Missing: Part Two.

by | Mar 10, 2024 | Uncategorized | 1 comment

They were all there to greet him on the quay, his two uncles Antoine and Bernard and his four cousins

“It’s time.” The voice cut through the thickness of his dream. A warm knife through butter. He felt both sensations. Sharp metal, soft butter.

“Papa?” He called.

“Yes Jean.” The reply.

“Is it really time?” His stomach muscles cramped.

“Let’s go. They’re waiting.” Confirmation. Years of it. That’s how long he’d waited, or near enough. From the day he had been able to think for himself, Jean wanted to go to sea. He was drawn onto the waves by his ancestors.

The room was dark and damp, but his bed was warm and dry. He would leave one for the other. It had to be so. Jean threw off the blankets and his childhood, shivering in the process.

“I’m ready Papa.” He was wearing his clothes, those which had been given to him by his community. The thick woollen jumper, the oilskin pants and the boots of leather, replacing his wooden sabots. Not second hand but inherited, like the family jewels passed down the generations. He sat at the table opposite his father, an equal now with his own bowl for coffee and his own knife to cut bread and gut fish.

“Where shall we go, Papa?” the boy asked, even though he knew the answer. He wanted to hear it from his Father’s voice, the one he trusted more than life itself. The word picked him up and hugged him, sending shivers down his spine

“Iceland.”

There it was. Confirmation of his coming of age. An icy maturity, enveloping him like a chilling mist. He hugged his mother and three sisters then followed the big man out of the cottage.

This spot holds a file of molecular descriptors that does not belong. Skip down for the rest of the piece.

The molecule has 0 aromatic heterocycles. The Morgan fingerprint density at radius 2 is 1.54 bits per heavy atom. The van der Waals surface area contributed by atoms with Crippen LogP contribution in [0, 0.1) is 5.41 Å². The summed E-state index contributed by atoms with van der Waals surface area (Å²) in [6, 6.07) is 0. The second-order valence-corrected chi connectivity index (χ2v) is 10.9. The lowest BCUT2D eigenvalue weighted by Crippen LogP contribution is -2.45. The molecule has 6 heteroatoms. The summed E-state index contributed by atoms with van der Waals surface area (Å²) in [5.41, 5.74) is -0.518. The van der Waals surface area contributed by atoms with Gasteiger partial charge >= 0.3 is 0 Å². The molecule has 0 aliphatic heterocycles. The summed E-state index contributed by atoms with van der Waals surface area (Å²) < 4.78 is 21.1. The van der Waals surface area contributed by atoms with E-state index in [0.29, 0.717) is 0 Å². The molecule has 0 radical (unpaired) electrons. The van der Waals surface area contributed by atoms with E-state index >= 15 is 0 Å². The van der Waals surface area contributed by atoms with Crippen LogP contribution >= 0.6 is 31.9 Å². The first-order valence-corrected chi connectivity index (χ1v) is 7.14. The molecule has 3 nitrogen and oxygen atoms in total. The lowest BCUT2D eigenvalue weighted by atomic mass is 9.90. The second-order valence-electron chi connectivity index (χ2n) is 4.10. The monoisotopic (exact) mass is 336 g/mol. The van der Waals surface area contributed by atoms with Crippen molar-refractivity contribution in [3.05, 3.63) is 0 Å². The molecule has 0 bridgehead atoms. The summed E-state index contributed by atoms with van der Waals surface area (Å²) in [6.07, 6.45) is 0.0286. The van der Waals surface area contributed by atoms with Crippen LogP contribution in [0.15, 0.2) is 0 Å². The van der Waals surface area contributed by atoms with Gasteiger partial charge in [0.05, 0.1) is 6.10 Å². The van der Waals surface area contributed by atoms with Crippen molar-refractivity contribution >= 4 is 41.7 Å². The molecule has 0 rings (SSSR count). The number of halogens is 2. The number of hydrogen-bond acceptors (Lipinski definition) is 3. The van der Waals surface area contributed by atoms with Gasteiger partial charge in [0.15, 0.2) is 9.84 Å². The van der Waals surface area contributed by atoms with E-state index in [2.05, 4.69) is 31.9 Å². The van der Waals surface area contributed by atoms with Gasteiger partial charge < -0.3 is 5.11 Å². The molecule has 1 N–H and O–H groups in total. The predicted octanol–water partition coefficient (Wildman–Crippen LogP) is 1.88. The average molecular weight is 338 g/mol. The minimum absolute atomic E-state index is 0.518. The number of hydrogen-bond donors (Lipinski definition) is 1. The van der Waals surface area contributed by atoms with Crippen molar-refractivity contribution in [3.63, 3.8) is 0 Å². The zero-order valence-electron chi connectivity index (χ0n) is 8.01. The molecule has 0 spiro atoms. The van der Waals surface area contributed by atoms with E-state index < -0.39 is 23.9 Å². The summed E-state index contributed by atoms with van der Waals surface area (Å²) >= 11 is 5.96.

It was a short walk to the harbour, he’d done it so many times, in both directions. This time though, there was no return journey. No empty feeling in his gut as he watched the Françoise disappear over the horizon. No pang of pain at missing his father. He was here, by his side and he would be with him as it was the village’s turn to dip below the sea.

They were all there to greet him on the quay, his two uncles Antoine and Bernard and his four cousins, whom he’d barely seen since they had turned seventeen. The men scooped him up and carried him aboard the Françoise.

“Cast off Antoine,” called his father and Jean’s stomach cramped again. A giant Gannet had found it’s way inside him and was struggling to get out. He felt a hand on his shoulder. Looking up, he saw not his father, the kind, generous man who’s hugs were priceless. It was the stony face of the skipper, all emotion banished, his eyes as black as the pitch between the decking.

“You know what to do man. You’ve practised many times. Now do it!” He bellowed. All feeling drained from the boy. Did he say man? He set about his task with a newfound confidence. No Gannet, no cramps, he was a man now, in a man’s world.

He pulled on the thick rope, the fibres digging into his palms. He knew he’d suffer at first, despite all of the preparation he’d done on land. The skin would blister then erupt. The pain would be unbearable but worth it. Soon his hands would be like his father’s, as hard as leather.

Jean thought about his mother and three sisters as the spire of the church dipped below the horizon. A sudden feeling of exposure hit him, as if he was suspended in mid air. The ocean surrounded him and the vessel. What once was a giant structure towering over the harbour, was now a leaf in a pond.

There was a loud crack as the wind changed direction, filling the mainsail. Jean was thrown across the deck banging his head on the hull. Two giant hands picked him up and he was staring in the face of his uncle Bernard. Two icy blue eyes shone through the tangle of whiskers holding him in their grip.

“Not got your seat legs yet, young Jean.” The giant carried him back to his post and put him down gently. “Go with the ship, be part of her. She’s your world now.” The smile from the big man was exactly what he needed. A smile he’d one day forget.

1 Comment

  1. Kenneth Childs

    Ooo Arrr me Hearties. There be a Storm a Brewin!

    Reply

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